Physician Confidence in Biosimilars Rests on Real-world Data

Tony Hagen

OncologyLive, Vol. 22/No. 10, Volume 22, Issue 10

Providers and health care institutions want more real-world data on how patients respond to various biosimilar products, according to a varied panel of private practice, academic hospital, and group purchasing organization experts in a discussion at the Community Oncology Alliance virtual 2021 Community Oncology Conference in April.

Providers and health care institutions want more real-world data on how patients respond to various biosimilar products, according to a varied panel of private practice, academic hospital, and group purchasing organization experts in a discussion at the Community Oncology Alliance virtual 2021 Community Oncology Conference in April.

More evidence is the tool for persuading oncology providers to switch to biosimilars, said E. Randolph “Randy” Broun, MD, a blood and marrow transplant specialist with Oncology Hematology Care (OHC), in Cincinnati, Ohio.

“Data are really lacking in this area,” Broun said. “Physicians are going to want data to understand that these truly are biosimilars that are interchangeable, and they’re not shortchanging their patients by doing this, even under pressure from payers.”

At Broun’s practice, biosimilars are a concept that physicians are very familiar with, and they use these agents in many settings. But their confidence in biosimilars can be strained when multiple versions of a single reference product start to appear and they are tasked with making the right choices for their patients.

“Once we have so many Herceptins [trastuzumab], are they all the same? Is it reasonable to simply pull a different one off the shelf for a patient who got something different 3 months ago? That will be a barrier. And you’re only going to solve that with a lot of data that are very convincing that these things are perfectly interchangeable,” Broun said.

According to Sandeep Parsad, PharmD, MBA, BCOP, assistant director of pharmacy at University of Chicago Medicine (UCM) in Illinois, her institution took a very purposeful approach to meet with physicians and nursing staff to talk about the regulatory requirements for approval and demonstrate how biosimilars were comparable with reference products and how they had a high standard for safety and quality.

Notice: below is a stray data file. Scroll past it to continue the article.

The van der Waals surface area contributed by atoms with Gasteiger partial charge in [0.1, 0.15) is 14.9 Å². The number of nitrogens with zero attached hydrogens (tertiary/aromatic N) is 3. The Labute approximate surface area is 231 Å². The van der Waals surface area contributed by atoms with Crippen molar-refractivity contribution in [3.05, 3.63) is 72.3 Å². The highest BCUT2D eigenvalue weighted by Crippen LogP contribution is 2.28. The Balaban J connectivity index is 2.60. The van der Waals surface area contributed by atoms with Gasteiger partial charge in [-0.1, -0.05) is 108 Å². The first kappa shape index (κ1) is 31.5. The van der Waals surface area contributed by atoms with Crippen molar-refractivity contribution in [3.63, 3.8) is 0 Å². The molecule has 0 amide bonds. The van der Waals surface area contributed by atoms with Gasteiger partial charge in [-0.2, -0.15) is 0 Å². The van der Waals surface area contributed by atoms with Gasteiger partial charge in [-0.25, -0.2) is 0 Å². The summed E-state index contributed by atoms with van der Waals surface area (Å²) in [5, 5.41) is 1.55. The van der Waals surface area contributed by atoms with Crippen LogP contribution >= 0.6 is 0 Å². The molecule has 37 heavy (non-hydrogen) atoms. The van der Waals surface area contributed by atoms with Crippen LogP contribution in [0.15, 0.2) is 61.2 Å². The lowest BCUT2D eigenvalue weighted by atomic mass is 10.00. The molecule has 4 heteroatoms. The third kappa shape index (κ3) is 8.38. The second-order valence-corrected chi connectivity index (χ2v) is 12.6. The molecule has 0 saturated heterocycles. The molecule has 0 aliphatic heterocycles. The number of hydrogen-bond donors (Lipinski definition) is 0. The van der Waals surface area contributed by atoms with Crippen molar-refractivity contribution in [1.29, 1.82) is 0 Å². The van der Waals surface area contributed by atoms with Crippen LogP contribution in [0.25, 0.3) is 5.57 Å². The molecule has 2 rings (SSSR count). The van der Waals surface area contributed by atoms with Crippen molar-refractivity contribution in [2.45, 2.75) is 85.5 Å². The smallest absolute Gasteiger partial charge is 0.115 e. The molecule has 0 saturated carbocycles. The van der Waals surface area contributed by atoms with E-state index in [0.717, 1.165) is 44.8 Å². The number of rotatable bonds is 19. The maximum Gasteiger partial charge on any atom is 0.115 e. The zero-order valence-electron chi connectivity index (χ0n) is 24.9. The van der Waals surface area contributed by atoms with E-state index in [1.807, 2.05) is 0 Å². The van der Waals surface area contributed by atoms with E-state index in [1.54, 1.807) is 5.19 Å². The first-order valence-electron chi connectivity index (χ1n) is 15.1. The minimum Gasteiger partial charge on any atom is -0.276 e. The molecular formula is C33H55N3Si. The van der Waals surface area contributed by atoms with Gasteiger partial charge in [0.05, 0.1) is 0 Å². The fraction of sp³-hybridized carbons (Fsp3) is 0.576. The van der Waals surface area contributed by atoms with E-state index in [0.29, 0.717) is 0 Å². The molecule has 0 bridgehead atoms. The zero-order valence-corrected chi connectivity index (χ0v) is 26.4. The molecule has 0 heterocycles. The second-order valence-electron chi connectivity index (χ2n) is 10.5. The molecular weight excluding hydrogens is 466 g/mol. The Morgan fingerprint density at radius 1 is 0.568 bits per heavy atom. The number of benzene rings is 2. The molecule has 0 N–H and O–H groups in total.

When it approves a biosimilar, the FDA certifies that it is as safe and effective as the original biologic and that it has been rigorously evaluated. But the FDA does not give it automatic interchangeable status, meaning pharmacists would be free to substitute the biosimilar with a reference product without informing the physician.

“What I’ve heard [from our providers] as well as from other colleagues around the country is physicians prefer to be informed when there is a decision [about] whether or not we should switch from the reference product to the biosimilar,” Parsad said. “But I feel like it went fairly smoothly once there was this very open dialogue.”

It was more of a challenge to develop policies about switching from reference products to biosimilars and in what instances this should occur. Many issues arose, such as whether patients should be asked for consent again before they are prescribed a biosimilar after being on a reference product or if a patient’s condition is stable on a reference product.

Parsad said UCM still wants to see more real-world evidence that shows biosimilars can stand the test of time outside clinical trials performed in limited numbers of patients for FDA approval.

According to Broun, at OHC, providers are now using biosimilars in nearly all situations when it comes to trastuzumab and rituximab and supportive care products, such as growth factors for the control of neutropenia in patients treated with chemotherapy products. But the practice found it more manageable to administer a single brand of biosimilar overall except in instances where payers demand something different.

Panelists said it would be helpful if payers were more lenient about the choice of biosimilars. For example, Parsad noted that the administrative work that goes into payer authorizations could be used on something more beneficial, such as patient education and support.

According to Kathy Oubre, MS, CEO of Pontchartrain Cancer Center in Hammond, Louisiana, who served as panel moderator, these issues resemble growing pains for a relatively new option in medicine that is already proving its value. “The US market is still in its infancy,” she said. “We just need to let it mature. Biosimilars have been, at least for our organization, a great way to help provide some cost savings to the system and the patient.”

Table. Biosimilar Approvals in Oncology